Tips on Growing Various Fruits and Vegetables
There are so many different, wonderful foods that you can grow in your vertical garden. Here are just a few that I've had some success with:
Cucumber vines growing up in the air on strong supports will produce huge amounts of scrumptious fruits. If you pick them off with regularity, you'll be rewarded with a bounty of cucumbers to produce tasty pickles with. I like to pick them when they are a little bigger than a man's thumb and make delicious dill pickles with them.
In the early spring or late fall, before it's time to plant other vegetables, you can plant various varieties of potatoes in your containers and grow bumper crops. They will grow very fast in the prepared loose soil.
All types of tomatoes are wonderful for vertical gardening. In the last few years, I've started to grow mostly heirloom tomatoes, including many varieties of cherry and pear tomatoes. While there are many delicious modern tomatoes, nothing beats the flavor of heirlooms. I like to search for seed companies and order their catalogs in the spring. Nothing, and I mean nothing, beats the flavor of heirloom tomatoes that you grow yourself.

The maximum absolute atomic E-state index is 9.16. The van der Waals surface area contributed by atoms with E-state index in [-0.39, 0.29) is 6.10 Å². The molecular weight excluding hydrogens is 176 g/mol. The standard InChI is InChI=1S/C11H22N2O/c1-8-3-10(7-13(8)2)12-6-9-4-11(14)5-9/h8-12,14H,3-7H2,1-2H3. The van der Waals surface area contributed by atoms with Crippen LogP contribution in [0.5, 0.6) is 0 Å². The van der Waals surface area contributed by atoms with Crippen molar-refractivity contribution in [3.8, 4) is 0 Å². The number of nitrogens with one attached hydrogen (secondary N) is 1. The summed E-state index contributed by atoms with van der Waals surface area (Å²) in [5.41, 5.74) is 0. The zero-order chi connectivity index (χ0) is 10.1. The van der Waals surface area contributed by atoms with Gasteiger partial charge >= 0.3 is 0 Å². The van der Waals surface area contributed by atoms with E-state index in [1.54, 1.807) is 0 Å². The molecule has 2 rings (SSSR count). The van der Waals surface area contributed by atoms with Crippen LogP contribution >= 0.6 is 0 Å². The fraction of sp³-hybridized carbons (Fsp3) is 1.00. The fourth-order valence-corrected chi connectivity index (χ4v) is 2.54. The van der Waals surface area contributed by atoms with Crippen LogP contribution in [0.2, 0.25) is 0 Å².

Note: When I grow my tomatoes, I also plant marigolds in hanging baskets overhead in my growing enclosures, because tomato worms cannot stand marigolds. The mere presence of marigolds should be enough to keep tomato worms, and various other garden pests, far away from your precious fruits.
I've even had success vertically growing big pumpkins. I did, however, have to use 2" x 4"s to support them. I'll also often add mesh nets under the bigger pumpkins when they get growing to provide them with additional support. I've grown some this way that have weighed over 100 pounds hanging 8–10 feet in the air. I promise you it's quite a sight to see.